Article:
Trade cards a usually free and can be easily obtained by filling in a few forms and providing proof of trading – again, letterheads and business cards should suffice.
Although not all wholesalers run a trade card scheme, if you flourish the card when approaching a new supplier they will be happy to sell you goods as a recognised trader.
Why is the stock so cheap?
The reason that small firms can save money by buying wholesale goods isn’t because they ‘fell of the back of a lorry’ and ended up in a warehouse via the yellow Robin Reliant of a cigar-smoking market trader from Peckham. There are many, wholly legitimate, reasons why wholesale products are so cheap.
Firstly, by simple economics, buying in bulk shaves a significant amount off the retail price. Also, as you are dealing with wholesalers keen to offload their goods, not the perfume counter at Harrods, these savings can be increased even further by a spot of persuasion (i.e. haggling – more of that later).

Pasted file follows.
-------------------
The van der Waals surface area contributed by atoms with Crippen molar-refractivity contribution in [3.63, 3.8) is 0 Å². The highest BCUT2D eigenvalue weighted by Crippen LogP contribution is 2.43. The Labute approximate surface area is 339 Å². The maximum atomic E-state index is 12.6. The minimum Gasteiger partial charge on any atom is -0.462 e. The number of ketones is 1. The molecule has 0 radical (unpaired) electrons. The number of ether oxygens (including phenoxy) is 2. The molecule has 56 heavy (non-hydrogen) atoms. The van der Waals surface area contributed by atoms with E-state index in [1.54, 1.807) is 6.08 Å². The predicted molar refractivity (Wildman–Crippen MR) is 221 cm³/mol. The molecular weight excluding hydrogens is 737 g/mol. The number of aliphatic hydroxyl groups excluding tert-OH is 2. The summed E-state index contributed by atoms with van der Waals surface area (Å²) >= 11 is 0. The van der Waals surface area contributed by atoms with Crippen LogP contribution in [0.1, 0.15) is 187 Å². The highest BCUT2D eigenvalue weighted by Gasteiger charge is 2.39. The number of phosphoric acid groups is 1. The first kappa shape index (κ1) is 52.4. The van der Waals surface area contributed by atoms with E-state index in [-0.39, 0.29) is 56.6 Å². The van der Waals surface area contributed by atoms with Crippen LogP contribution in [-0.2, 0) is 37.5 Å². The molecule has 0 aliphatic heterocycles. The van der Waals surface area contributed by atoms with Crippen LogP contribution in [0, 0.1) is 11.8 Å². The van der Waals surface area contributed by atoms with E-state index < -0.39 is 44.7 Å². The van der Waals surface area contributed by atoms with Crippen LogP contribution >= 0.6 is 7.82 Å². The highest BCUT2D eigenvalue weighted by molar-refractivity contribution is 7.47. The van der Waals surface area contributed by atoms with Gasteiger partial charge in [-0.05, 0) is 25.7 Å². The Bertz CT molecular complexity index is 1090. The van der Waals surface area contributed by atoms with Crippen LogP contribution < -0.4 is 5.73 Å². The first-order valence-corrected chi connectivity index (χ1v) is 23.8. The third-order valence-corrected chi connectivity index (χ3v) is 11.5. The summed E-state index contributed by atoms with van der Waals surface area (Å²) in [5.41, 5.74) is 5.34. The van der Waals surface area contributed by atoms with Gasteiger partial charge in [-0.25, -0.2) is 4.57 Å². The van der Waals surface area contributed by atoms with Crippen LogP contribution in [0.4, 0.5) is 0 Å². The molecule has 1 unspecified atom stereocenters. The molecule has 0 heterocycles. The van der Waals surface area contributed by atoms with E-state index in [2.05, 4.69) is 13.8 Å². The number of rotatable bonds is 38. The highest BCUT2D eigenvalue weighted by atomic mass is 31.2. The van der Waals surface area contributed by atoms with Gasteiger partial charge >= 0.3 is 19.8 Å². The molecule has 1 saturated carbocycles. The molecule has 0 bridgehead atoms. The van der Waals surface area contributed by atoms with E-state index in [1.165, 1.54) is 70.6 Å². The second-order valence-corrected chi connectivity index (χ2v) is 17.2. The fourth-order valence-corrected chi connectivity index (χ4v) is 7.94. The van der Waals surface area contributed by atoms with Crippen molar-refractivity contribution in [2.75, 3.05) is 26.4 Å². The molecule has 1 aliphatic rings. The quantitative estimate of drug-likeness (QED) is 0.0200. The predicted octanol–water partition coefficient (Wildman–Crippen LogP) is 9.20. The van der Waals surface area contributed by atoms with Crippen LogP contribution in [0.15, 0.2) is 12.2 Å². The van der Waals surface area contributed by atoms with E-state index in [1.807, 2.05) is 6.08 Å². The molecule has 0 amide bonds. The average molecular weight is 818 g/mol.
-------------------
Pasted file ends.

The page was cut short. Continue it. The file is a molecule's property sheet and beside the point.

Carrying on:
The stock may be end-of-the-line products that have been replaced by an updated model or design but still perfectly useable. You will need to do a bit of research to find out what kind of condition these goods are in, but most wholesalers clearly label their stock and what you see is generally what you get.
Many wholesalers also stock catalogue or chain store returns. When a customer returns goods to a catalogue company, for whatever reason, the product is automatically sent with other similar items to be sold off by wholesalers. The wholesaler then break these batches up and sell the goods off in smaller quantities at a massively reduced price. Small firms normally make the biggest savings when buying products from wholesalers in this way.